Government to ban niqab at schools and universities

University and student leaders have voiced opposition to a government proposal, announced on 12 June, to outlaw the covering of the face in learning institutions, from kindergarten to universities.

Newspapers quickly labelled the proposal as “the niqab legislation”, but the proposal, outlined in a 60-page consultation document, includes “all types of clothing that cover the face wholly or in parts”, with exceptions for clothing that is used as protection against cold temperatures.

The Acting Minister of Immigration and Integration Per Sandberg said that the niqab represents values alien to Norwegian society and contributes to suppressing women. He said using a niqab is a hindrance for communication. “This is forced upon people by values that do not correspond to Norwegian values,” Sandberg said.

But in a press release, Marianne K Andenæs, head of the National Union of Students in Norway or NSO, said the proposed law would violate equal rights to education, and the rights of people who make “personal choices that the politicians have difficulties understanding or do not like”.

She said: “If clothing covering the face is not a hindrance to teaching, there is no need to prohibit the usage. There should be an academic reason for people not to be allowed to use the clothing they want to at higher learning institutions,” Andenæs said.

At a meeting of the Norwegian Association of Higher Education Institutions, or UHR, on June 14, the organisation criticised the introduction of a law against the covering of the face at higher education institutions, stating that education was one of the most important areas for promoting integration and trust in Norwegian society.

Chair of UHR Professor Vidar Leif Haanes said in a press release that UHR will support an alternative proposal, which, in accordance with current practice, calls for the prohibition of such clothing when it is justified for academic reasons. This view is also expressed by a majority of leaders of Norwegian higher education institutions in media commentaries.

The consultation document delves into the present legislation in education in Norway in detail, and in particular explains how the proposal does not violate the right to freedom of religion in the law or in international conventions.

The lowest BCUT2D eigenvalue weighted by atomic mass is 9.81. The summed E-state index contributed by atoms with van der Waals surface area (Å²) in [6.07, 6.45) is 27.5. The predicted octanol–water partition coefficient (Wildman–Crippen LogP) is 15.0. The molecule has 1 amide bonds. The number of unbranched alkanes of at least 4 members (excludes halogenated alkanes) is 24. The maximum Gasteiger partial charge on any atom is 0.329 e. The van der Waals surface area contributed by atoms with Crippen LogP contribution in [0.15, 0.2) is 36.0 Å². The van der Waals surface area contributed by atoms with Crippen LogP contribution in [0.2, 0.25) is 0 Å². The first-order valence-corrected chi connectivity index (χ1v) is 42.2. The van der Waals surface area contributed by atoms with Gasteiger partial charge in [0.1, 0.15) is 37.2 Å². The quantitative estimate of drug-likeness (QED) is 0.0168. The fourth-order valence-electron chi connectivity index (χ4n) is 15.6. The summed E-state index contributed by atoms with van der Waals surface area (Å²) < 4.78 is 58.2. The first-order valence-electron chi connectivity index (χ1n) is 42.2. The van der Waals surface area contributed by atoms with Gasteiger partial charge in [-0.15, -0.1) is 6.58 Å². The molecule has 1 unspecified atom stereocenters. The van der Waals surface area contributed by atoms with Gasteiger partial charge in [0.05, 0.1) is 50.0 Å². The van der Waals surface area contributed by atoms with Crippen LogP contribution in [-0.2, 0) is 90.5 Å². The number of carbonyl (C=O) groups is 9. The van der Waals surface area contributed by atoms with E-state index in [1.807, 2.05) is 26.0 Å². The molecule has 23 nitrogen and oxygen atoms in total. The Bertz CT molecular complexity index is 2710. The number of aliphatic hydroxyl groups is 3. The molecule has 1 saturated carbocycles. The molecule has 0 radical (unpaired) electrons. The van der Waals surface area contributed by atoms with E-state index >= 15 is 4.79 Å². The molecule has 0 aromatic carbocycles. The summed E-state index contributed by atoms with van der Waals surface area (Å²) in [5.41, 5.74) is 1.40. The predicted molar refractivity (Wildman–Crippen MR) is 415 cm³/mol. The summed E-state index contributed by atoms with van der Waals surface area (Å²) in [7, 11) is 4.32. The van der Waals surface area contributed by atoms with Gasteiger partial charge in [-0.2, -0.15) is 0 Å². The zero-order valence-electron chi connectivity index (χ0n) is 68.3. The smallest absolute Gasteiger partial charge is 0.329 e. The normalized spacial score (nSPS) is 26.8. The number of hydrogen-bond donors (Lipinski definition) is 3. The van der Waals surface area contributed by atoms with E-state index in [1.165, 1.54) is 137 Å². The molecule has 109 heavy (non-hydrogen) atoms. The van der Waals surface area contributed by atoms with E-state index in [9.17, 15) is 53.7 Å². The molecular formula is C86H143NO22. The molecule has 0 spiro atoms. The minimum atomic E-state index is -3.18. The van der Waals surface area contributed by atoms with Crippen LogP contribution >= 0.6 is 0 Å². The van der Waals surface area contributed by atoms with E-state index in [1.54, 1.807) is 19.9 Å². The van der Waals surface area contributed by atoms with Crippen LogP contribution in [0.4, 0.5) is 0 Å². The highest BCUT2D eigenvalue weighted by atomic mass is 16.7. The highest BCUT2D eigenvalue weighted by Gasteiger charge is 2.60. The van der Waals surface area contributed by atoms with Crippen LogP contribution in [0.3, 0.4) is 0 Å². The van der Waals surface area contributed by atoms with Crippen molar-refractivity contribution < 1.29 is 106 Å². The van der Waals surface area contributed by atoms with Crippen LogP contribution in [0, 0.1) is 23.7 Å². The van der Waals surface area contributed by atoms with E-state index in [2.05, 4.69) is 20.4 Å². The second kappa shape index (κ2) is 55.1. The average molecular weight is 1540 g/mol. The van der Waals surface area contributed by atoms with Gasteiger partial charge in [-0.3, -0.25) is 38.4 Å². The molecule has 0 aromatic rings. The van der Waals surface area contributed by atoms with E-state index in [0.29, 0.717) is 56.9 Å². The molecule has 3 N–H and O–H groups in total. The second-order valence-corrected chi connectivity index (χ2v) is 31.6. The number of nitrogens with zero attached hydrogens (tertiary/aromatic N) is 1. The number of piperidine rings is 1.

It also examines the practice in the other Nordic countries and in France, Belgium, Germany, the Netherlands and the United Kingdom, and argues that there is no consensus on how clothing covering the face is handled by the law.

A discussion is held around how the practice of face-covering might stigmatise Muslim women. Norway has 148,000 citizens who are members of a Muslim religious society, according to the thinktank Minotenk, but in 2014 it estimated that fewer than 100 women in Norway use clothing covering the face.

The document also includes a chapter discussing how the use of such clothing covering the face might have a negative impact upon integration of minorities in Norway.

The ministry concludes that it is striving for “an open society where everyone can see each other’s faces”. It says the public views this as an important value for Norwegian society. “Kindergarten and educational institutions are central arenas in society where such a value should be fundamental,” the document says.

The proposal was presented at a press conference in Oslo last Monday by Minister of Education and Research Torbjørn Røe Isaksen from the Conservative Party and Acting Minister of Immigration and Integration Per Sandberg from the right-wing Progress Party.

“The law shall be effectuated at each learning institution through a set of rules and regulations,” they said.

Minister Isaksen said he is confident that there will be a majority in parliament for this legislation, since the Labour Party had earlier expressed support for it.